Martin Kidston

(Missoula Current) Despite the persistent opposition of a few, the Missoula City Council on Monday night overwhelmingly adopted new ward boundaries after more than a month of public input, debate, and even a scolding from senior members.

The measure, which comes up every two years and never before with such complaining from a minority, passed on a 9-3 vote, and just in time for the spring filing season, which opens on April 20.

City officials have said the changes are necessary due to growth in certain parts of Missoula and a regulation that requires voting districts to stay in balance. Despite the suggestion from a handful of council members, the Missoula City Council - already the biggest in Montana - won't get any bigger, at least this year.

The three council members who opposed the ward changes on Monday night didn't like the adjustments to their district's boundaries and suggested there wasn't enough time to consider new maps. Those who supported it said elected officials should have no role in determining the boundaries to their own voting districts to avoid the appearance of self-interest.

Supporters also noted that changes have historically taken place every two years and are based on Census data, building permits and population change.

“It's really strange we're the ones actually approving our own wards. It invites gerrymandering,” said council member Amber Sherrill. “I'm sad to lose the people in my ward I'm losing, too. But it's the system we're dealt, and it makes me very hesitant to try and change it any direction.”

Others agreed, saying the process plays out reliably every two years and shouldn't come as a surprise to council members. Much of the city's growth is currently focused in areas with open land while other areas that are already developed have stayed relatively flat in population change.

As a result, ward boundaries must be adjusted to compensate. Some residents move into one ward, some move into another. Such adjustments have taken place every two years ahead of municipal elections, with the exception being 2013.

“Every other ward boundary adjustment that's been made so far has been based on building permits, and now we have the decennial Census to draw information on and explained,” said council member Heidi West. “The map suggested to us makes sense.”

But the socialist wing of City Council including Daniel Carlino and Kristen Jorden both opposed the changes, as did conservative Sandra Vasecka. Their reason's varied, though their opposition was united.

Jordan, who voiced outrage over the changes last Monday, was absent from the committee debate on Wednesday and appeared again on Monday to oppose the plan, suggested her ward has been “piecemealed out” to other wards.

She also suggested that her ward was not getting the investment it deserved.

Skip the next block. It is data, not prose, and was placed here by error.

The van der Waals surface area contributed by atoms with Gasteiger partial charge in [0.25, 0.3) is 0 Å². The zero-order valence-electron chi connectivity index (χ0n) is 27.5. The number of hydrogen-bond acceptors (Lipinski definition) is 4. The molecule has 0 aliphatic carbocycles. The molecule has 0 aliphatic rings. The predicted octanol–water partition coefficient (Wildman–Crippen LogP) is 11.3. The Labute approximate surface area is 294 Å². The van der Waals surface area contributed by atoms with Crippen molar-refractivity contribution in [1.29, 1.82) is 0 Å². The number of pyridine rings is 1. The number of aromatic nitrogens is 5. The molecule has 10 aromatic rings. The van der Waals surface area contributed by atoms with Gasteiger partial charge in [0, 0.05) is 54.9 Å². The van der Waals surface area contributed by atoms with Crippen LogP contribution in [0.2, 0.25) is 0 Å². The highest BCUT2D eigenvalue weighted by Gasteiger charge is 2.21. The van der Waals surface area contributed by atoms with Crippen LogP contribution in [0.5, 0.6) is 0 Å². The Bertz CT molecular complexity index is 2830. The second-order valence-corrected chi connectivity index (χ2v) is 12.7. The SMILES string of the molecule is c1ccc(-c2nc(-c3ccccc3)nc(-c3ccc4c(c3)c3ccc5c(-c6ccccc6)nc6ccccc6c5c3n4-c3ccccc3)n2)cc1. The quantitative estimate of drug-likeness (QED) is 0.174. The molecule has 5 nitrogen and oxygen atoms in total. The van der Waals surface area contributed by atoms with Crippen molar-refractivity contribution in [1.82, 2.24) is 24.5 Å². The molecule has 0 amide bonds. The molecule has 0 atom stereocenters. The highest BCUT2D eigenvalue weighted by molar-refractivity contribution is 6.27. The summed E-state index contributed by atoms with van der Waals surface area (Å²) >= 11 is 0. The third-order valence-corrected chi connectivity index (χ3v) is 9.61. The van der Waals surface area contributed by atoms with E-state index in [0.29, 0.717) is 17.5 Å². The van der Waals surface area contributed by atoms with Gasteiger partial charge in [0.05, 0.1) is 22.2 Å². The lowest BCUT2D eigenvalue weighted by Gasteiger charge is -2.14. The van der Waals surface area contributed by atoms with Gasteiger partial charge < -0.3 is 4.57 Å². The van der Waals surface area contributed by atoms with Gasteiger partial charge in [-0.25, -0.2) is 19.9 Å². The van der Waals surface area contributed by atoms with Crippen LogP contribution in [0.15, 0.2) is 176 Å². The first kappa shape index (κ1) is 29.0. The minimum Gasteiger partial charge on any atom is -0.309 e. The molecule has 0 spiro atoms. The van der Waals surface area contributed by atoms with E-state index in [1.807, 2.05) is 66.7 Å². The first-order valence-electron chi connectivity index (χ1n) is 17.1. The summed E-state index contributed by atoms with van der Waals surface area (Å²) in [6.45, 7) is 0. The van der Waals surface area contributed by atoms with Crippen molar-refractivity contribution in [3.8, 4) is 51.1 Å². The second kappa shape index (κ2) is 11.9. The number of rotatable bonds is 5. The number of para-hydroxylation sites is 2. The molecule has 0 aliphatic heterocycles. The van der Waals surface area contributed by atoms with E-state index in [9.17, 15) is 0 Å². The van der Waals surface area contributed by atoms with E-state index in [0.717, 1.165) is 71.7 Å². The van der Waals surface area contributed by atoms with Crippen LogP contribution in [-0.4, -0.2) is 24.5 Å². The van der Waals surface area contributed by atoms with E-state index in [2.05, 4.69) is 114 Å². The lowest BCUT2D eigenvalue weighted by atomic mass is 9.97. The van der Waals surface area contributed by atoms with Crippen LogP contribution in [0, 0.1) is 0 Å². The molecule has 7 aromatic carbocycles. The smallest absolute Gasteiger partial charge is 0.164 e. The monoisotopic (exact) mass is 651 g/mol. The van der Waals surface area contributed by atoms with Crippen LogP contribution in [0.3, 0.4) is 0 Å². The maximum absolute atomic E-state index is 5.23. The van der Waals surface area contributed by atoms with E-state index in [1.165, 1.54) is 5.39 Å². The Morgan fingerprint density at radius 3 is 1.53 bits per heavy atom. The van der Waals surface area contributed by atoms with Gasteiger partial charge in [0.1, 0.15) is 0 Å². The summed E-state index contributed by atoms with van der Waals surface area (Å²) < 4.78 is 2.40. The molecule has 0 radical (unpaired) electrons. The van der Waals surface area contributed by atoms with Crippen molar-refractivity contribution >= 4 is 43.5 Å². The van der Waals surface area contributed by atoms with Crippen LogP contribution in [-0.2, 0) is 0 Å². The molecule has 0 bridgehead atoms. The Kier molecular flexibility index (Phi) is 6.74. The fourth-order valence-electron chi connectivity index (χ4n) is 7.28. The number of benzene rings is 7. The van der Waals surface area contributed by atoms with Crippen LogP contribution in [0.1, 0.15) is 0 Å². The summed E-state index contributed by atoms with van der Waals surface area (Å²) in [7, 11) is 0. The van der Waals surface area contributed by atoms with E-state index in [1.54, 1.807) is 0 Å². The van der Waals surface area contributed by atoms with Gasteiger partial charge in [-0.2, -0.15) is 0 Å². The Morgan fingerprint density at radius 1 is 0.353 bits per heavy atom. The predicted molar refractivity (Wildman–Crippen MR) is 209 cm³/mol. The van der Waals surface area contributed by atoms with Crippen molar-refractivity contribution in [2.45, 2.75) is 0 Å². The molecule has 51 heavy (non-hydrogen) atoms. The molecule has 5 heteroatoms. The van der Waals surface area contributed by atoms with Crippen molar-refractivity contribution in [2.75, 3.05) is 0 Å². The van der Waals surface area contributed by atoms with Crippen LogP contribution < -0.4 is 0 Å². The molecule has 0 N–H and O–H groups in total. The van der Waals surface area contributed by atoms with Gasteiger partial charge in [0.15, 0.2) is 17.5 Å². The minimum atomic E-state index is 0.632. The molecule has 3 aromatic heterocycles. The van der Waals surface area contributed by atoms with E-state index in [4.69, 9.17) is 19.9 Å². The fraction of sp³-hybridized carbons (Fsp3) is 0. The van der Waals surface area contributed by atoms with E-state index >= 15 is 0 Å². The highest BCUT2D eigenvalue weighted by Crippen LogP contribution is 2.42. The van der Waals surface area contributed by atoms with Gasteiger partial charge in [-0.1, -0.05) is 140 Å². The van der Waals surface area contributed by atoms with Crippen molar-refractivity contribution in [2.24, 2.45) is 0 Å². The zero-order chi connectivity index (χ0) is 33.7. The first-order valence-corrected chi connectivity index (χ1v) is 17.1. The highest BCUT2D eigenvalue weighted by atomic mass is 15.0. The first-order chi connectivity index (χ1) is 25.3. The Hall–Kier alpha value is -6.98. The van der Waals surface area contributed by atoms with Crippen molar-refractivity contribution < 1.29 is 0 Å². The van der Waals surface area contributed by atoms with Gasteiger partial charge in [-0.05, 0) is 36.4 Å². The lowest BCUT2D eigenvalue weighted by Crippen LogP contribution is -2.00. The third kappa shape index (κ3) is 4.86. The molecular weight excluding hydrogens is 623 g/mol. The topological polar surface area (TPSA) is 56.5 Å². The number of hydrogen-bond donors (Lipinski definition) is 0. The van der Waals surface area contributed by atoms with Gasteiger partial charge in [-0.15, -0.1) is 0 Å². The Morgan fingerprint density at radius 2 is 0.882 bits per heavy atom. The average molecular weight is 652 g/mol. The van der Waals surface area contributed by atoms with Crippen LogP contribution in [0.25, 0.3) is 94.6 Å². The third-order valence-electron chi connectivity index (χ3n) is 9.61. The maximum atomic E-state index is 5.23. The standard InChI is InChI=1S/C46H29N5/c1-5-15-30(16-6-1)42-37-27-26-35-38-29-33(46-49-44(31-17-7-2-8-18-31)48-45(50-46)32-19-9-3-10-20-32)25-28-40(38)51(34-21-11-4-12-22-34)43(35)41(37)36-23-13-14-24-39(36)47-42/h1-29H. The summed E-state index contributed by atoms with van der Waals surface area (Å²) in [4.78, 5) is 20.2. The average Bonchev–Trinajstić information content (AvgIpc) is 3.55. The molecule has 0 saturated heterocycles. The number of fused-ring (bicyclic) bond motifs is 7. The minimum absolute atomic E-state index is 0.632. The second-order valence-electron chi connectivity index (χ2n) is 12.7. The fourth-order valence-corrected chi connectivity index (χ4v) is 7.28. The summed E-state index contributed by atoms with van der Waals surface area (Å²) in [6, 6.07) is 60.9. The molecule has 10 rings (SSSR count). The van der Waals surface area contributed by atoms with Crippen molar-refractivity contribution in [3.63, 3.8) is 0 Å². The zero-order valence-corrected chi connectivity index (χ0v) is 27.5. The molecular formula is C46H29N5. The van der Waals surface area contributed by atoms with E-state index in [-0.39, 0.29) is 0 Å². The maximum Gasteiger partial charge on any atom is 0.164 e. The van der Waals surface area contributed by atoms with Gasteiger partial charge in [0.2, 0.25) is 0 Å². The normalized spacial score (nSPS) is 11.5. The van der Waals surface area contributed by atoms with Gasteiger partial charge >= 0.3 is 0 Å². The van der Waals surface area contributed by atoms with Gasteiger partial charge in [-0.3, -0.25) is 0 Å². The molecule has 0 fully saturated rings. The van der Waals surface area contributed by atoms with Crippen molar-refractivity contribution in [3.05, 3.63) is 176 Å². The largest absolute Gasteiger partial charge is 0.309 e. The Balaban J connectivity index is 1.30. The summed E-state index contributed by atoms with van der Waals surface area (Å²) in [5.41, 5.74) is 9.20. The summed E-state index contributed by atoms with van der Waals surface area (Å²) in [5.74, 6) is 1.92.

“Ward Six is kind of tired of not getting the services it needs, and also being piecemealed out for various projects,” she said. “I want to work on this sooner, so we have more time to think creatively in the future.”

Carlino, who two weeks ago suggested the city add more City Council members and a new ward, also opposed the new map. This time he suggested the public didn't have a chance to weigh in.

The issue first appeared before City Council members on Feb. 8. Each meeting has offered opportunity for public comment. Carlino won his 2021 election by 153 votes in Ward 3.

“It's kind of a facade that there was a chance for public comment to be incorporated here,” said Carlino.

Council member Sandra Vasecka, who won her 2019 race by 12 votes, also opposed the new districts. But others called out Carlino's suggestion that the public had no chance to weigh in, that the process was a "facade," or that City Council didn't have adequate time for debate.

They also questioned the minority's desire to defend their voting districts.

“I do take a little pause on the fact that it was a 'facade' given this is the process we undertake on a lot of things, and we heard it in committee several weeks ago and it's something we do every two years,” said council member Stacie Anderson. “There was plenty of opportunity to apply feedback if feedback is necessary.”

Last week in fact, City Council President Gwen Jones offered something of a “scolding” to various members of council for their desire to define their own election boundaries while also waiting so long in the discussion to voice sudden opposition.

In initial hearings, few members of City Council expressed any concerns. It wasn't until last week's Monday night meeting, which is generally better attended, did they voice any concerns, outrage or opposition to the changes.

“We have some pretty narrow sideboards we're operating on,” said Jones, citing state law and municipal candidate filings. “It's a change, and everyone is experiencing some change based on the Census data. Two years from now, we'll be revisiting this.”